Over at Michael Brendan Dougherty’s place a debate broke out over the relative importance of language vs. religion in the Irish identity. This could perhaps be abstracted and extrapolated to many peoples and nations. In the comments Daniel Larison offered:
But then I also think that Catholicism in Ireland predates the 19th century and has more to do with Irish culture than a nearly dead Celtic language that was mostly revived by modern nationalists.
Larison is no idiot, a Ph.D. candidate in Byzantine Studies he certainly has the sense and knowledge to take the long view, but this seemed a rather peculiar and flip comment to me (I’m being Christian here).
1) I was to understand Gaelic was the dominant language in Ireland until the 1840s.
2) I was to understand that the relationship of Roman Catholicism and Irish identity as we understand it today was a product of reforms and nationalisms which only crystallized in the 19th century. The seeds of the relationship between the Catholic Church and Irish identity of course lay in the Reformation, when the rest of the British Isles went Protestant but Ireland did not, but from what I recall the most powerful locus of anti-Protestant feeling lay not amongst the Gaelic speaking Irish, but the descendents of the “Old English”/Anglo-Norman settlers. Larison is the Ph.D. candidate in history here, he must know this? Or am I wrong?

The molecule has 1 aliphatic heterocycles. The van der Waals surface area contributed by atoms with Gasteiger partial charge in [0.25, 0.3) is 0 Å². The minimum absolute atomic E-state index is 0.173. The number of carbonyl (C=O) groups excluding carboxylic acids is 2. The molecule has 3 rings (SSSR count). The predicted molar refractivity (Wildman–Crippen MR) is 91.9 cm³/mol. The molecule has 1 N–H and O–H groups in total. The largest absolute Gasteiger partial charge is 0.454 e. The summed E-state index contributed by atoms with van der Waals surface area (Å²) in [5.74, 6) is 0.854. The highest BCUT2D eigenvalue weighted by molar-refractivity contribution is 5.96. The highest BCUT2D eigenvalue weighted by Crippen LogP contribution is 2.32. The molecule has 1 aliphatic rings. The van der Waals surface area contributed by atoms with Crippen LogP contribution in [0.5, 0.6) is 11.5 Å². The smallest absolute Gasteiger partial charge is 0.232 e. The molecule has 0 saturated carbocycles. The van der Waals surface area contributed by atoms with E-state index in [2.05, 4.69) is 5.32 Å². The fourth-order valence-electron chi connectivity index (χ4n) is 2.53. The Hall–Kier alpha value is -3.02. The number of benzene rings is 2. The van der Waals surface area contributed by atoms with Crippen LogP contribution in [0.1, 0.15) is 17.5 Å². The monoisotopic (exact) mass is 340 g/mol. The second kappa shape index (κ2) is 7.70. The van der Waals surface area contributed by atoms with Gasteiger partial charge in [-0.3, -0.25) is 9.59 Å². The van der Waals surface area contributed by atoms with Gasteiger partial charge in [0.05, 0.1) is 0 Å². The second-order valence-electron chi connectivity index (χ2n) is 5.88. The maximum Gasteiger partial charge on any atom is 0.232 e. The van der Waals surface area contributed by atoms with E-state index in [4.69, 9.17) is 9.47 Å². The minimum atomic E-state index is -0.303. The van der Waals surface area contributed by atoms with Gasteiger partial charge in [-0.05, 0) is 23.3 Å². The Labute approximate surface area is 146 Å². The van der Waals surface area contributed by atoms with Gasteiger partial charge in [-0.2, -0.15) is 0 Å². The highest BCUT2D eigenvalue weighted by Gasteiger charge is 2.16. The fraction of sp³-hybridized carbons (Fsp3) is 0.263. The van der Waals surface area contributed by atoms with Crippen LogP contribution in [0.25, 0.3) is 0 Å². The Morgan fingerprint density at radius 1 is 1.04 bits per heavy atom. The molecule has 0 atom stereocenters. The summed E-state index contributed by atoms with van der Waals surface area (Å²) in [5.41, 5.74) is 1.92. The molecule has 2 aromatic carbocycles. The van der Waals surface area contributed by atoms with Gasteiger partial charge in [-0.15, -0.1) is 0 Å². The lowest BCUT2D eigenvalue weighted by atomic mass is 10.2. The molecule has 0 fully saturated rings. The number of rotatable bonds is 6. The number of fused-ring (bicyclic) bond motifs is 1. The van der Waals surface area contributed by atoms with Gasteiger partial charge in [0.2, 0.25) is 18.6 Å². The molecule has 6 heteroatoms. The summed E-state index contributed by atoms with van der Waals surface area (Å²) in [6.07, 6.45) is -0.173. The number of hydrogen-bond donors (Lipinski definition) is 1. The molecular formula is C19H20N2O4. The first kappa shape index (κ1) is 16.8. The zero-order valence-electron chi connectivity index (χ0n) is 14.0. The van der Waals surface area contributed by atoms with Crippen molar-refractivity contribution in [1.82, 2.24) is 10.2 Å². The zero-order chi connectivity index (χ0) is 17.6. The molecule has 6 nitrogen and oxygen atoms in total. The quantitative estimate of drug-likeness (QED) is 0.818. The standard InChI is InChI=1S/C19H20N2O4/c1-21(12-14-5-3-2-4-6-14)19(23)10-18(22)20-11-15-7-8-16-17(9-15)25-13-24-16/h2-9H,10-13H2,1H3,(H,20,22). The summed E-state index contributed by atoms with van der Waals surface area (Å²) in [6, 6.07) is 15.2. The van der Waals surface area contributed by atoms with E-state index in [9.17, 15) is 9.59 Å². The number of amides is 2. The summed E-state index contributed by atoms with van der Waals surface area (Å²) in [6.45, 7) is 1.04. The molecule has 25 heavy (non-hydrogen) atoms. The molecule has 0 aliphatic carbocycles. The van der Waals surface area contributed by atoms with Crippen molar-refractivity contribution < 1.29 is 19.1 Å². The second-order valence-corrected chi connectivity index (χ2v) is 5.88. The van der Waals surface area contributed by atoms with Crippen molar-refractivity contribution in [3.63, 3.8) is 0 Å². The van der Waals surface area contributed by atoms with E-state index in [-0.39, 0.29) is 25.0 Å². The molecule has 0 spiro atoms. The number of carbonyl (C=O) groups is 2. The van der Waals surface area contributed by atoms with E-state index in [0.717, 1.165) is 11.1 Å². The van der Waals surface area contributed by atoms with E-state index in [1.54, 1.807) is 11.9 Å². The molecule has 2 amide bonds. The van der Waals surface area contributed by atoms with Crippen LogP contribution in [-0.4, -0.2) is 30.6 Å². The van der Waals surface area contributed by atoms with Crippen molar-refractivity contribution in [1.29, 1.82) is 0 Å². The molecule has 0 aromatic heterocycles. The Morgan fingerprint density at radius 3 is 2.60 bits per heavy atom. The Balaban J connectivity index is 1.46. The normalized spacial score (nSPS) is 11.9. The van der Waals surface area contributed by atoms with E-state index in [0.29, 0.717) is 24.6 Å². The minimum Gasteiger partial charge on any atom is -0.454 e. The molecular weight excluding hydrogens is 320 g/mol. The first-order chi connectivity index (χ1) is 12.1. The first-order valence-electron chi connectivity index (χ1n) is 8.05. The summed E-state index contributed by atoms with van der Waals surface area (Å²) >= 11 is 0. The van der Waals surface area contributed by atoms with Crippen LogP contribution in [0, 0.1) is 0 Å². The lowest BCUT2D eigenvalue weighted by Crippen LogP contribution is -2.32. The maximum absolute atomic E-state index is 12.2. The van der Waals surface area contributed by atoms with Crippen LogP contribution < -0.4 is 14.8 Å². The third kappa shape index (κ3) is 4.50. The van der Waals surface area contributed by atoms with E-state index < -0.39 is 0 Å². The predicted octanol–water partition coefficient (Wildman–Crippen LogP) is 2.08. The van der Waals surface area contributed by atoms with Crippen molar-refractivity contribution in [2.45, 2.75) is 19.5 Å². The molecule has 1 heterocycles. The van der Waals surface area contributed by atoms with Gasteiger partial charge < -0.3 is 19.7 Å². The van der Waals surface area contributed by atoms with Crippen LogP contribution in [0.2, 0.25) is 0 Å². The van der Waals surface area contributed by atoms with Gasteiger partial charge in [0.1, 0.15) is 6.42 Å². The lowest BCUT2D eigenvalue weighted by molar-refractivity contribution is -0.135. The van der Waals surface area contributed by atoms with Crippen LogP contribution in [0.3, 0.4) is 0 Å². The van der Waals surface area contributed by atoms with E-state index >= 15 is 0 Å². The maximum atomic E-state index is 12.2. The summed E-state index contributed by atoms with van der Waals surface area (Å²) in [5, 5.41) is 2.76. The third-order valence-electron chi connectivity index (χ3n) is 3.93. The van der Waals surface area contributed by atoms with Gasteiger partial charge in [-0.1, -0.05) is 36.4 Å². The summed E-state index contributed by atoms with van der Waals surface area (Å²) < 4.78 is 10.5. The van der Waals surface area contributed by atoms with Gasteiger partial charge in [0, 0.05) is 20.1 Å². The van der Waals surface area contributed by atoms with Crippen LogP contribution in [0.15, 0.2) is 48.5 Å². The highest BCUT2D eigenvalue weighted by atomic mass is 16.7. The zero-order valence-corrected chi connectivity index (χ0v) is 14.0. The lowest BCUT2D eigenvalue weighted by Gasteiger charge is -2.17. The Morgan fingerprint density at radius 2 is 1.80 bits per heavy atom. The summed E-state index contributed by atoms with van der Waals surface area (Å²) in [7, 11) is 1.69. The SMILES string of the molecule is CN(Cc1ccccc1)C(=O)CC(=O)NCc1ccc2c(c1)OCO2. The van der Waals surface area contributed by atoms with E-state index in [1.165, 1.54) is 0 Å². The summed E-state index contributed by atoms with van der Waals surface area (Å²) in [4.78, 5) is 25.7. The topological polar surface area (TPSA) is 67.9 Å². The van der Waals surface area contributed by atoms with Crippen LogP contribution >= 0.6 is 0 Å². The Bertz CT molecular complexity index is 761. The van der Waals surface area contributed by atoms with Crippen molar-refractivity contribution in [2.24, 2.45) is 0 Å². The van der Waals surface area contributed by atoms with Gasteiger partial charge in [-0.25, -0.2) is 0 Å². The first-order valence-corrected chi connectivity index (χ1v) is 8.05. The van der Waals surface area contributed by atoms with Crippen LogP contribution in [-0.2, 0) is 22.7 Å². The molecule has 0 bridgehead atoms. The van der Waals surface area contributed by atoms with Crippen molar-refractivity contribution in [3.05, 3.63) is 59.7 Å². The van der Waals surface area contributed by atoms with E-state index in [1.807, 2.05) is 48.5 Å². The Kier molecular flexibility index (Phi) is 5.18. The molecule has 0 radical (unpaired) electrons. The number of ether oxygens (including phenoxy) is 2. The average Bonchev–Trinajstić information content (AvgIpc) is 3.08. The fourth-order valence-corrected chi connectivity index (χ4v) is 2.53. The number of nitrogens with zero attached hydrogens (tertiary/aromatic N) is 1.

My own interest in the topic is derived in part from my own background as a Bengali, an ethnic group united by language, but divided by religion. Though traditionally the Bengali cultural elite was Hindu, based out of Calcutta, today Muslim Bangladesh is the nation where the Bengali language reigns supreme. By some estimates around 40% of Calcutta’s population is now non-Bengali speaking, as immigrants from other parts of India come looking for work. The Bengalis of eastern Bengal, Muslim by faith, but also affiliated with a great many Hindus via their language and its literature, have shifted back and forth in regards to where they place an emphasis in regards to their identity. During the period before 1947, when India and Pakistan were created, the Muslim Bengali populace was a major vote bank for the Muslim League, which forced the partition of the subcontinent. Between 1947 and 1971, when West Pakistani non-Bengali elites dominated East Pakistan, what was East Bengal, there was an emphasis on the Bengali language (i.e., The Language Movement). Since 1971 the dominant Muslim Bengalis of Bangladesh have shifted back and forth in regards to stars which shape their identity, with different individuals come down in different directions. These issues are complex. They deserve more than flip dismissals, the language which brought forth the legends of Cúchulainn must count for something?